Well I'm also planning on auditioning on vocals, I do a lot of solo and choir work as a tenor, and I've already completed the AP theory exam with a 5 so I can skip the first couple theory classes. I've thought about teaching, but every school music teacher I've had has had an incredibly difficult time to find a job that barely pays. I'm not trying to hit it big playing music, I'm more just trying to support my life comfortably and keep music a part of it. If my main living can have something involving music, that'd be fantastic, but I don't want it to be my only option.
  7. Eric Hochberg

    Eric Hochberg

    Jul 7, 2004
    This is a lame excuse not to be a teacher if you really want it. You may have to relocate if there is nothing in your area but there are jobs if you are qualified and excel. If there is a music school nearby, ask to see the national job postings for music teaching positions.
  8. You have a valid concern. No guarantees of money in music. Take your folks' advice and do it for a hobby.
  9. AMUNC


    Jan 22, 2012
    Raleigh, NC
    It's not an excuse, it's just one reason I don't want to be a teacher. I know great bassists, who are just not good teachers ... And I feel as though I'm not set to be a teacher. And music doesn't have to be secluded to only being a hobby, it should stay a decent part of my life for a long time. I'm also curious as to if any of you used music to help pay for school, but still worked on other degrees, and how you did so.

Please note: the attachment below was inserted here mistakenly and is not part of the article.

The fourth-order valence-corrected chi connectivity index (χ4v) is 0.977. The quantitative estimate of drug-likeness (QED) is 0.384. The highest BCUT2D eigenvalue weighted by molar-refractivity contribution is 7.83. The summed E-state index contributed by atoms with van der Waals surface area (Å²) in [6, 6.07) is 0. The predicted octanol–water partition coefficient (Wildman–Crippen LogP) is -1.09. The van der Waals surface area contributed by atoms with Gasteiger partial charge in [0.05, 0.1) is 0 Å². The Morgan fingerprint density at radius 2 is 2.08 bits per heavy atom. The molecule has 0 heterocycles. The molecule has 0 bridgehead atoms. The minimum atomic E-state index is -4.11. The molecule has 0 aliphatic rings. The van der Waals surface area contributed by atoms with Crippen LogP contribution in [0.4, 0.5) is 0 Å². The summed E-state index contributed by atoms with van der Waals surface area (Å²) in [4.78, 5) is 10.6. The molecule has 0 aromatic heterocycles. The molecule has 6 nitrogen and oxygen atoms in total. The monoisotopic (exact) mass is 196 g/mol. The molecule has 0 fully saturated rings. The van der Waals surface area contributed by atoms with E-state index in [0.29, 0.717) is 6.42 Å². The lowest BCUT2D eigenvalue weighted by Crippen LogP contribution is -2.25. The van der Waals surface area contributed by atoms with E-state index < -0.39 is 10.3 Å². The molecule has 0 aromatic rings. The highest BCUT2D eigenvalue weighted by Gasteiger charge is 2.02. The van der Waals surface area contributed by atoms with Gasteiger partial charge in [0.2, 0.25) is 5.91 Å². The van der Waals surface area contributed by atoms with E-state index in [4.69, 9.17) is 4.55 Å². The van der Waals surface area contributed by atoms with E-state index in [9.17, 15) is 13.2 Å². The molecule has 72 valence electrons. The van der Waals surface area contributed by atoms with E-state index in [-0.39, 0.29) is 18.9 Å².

10. jmattbassplaya

    jmattbassplaya Supporting Member

    Jan 13, 2008
    Tampa, FL.
    I double majored in business and minored in English. I play in several bands right now, but the band in my link is my main love. My drummer did the jazz program and plays in a lot of bands himself. My guitarist did the jazz program for awhile but switched to a different degree once he realized the school couldn't teach him anything he couldn't already teach himself on his own time.
  11. Pilgrim

    Pilgrim Supporting Member

    I've been in higher ed for 32 years. I agree with your parents - get into a major which provides a foundation for your survival and income. You have plenty of options to take additional classes, including a minor in other fields...like music.